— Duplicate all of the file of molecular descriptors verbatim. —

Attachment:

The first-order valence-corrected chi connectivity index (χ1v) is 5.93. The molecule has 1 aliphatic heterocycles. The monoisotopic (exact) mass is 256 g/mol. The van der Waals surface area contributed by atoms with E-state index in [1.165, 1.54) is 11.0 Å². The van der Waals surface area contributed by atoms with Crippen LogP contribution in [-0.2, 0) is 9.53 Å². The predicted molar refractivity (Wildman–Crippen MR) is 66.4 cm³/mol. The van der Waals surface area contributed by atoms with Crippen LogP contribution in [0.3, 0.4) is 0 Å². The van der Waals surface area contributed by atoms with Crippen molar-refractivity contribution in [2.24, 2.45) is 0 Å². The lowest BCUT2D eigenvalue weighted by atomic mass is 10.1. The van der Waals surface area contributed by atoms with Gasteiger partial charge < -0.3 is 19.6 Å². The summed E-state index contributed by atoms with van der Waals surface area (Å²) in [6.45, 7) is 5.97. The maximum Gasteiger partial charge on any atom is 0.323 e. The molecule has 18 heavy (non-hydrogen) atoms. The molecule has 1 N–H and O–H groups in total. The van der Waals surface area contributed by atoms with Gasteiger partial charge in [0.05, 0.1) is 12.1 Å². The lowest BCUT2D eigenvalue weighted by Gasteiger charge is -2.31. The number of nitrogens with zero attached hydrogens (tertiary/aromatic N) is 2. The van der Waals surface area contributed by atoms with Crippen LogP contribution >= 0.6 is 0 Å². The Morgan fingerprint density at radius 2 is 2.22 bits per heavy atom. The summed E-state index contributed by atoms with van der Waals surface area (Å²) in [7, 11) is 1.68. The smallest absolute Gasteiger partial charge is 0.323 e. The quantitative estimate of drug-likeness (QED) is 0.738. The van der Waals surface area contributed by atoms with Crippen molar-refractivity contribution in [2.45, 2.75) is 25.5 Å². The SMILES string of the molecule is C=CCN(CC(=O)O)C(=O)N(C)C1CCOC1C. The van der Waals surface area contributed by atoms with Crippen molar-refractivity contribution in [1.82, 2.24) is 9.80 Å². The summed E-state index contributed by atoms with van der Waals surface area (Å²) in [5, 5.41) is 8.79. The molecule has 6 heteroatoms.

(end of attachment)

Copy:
The first-order valence-corrected chi connectivity index (χ1v) is 5.93. The molecule has 1 aliphatic heterocycles. The monoisotopic (exact) mass is 256 g/mol. The van der Waals surface area contributed by atoms with E-state index in [1.165, 1.54) is 11.0 Å². The van der Waals surface area contributed by atoms with Crippen LogP contribution in [-0.2, 0) is 9.53 Å². The predicted molar refractivity (Wildman–Crippen MR) is 66.4 cm³/mol. The van der Waals surface area contributed by atoms with Crippen LogP contribution in [0.3, 0.4) is 0 Å². The van der Waals surface area contributed by atoms with Crippen molar-refractivity contribution in [2.24, 2.45) is 0 Å². The lowest BCUT2D eigenvalue weighted by atomic mass is 10.1. The van der Waals surface area contributed by atoms with Gasteiger partial charge < -0.3 is 19.6 Å². The summed E-state index contributed by atoms with van der Waals surface area (Å²) in [6.45, 7) is 5.97. The maximum Gasteiger partial charge on any atom is 0.323 e. The molecule has 18 heavy (non-hydrogen) atoms. The molecule has 1 N–H and O–H groups in total. The van der Waals surface area contributed by atoms with Gasteiger partial charge in [0.05, 0.1) is 12.1 Å². The lowest BCUT2D eigenvalue weighted by Gasteiger charge is -2.31. The number of nitrogens with zero attached hydrogens (tertiary/aromatic N) is 2. The van der Waals surface area contributed by atoms with Crippen LogP contribution >= 0.6 is 0 Å². The Morgan fingerprint density at radius 2 is 2.22 bits per heavy atom. The summed E-state index contributed by atoms with van der Waals surface area (Å²) in [7, 11) is 1.68. The smallest absolute Gasteiger partial charge is 0.323 e. The quantitative estimate of drug-likeness (QED) is 0.738. The van der Waals surface area contributed by atoms with Crippen molar-refractivity contribution in [2.45, 2.75) is 25.5 Å². The SMILES string of the molecule is C=CCN(CC(=O)O)C(=O)N(C)C1CCOC1C. The van der Waals surface area contributed by atoms with Crippen molar-refractivity contribution in [1.82, 2.24) is 9.80 Å². The summed E-state index contributed by atoms with van der Waals surface area (Å²) in [5, 5.41) is 8.79. The molecule has 6 heteroatoms.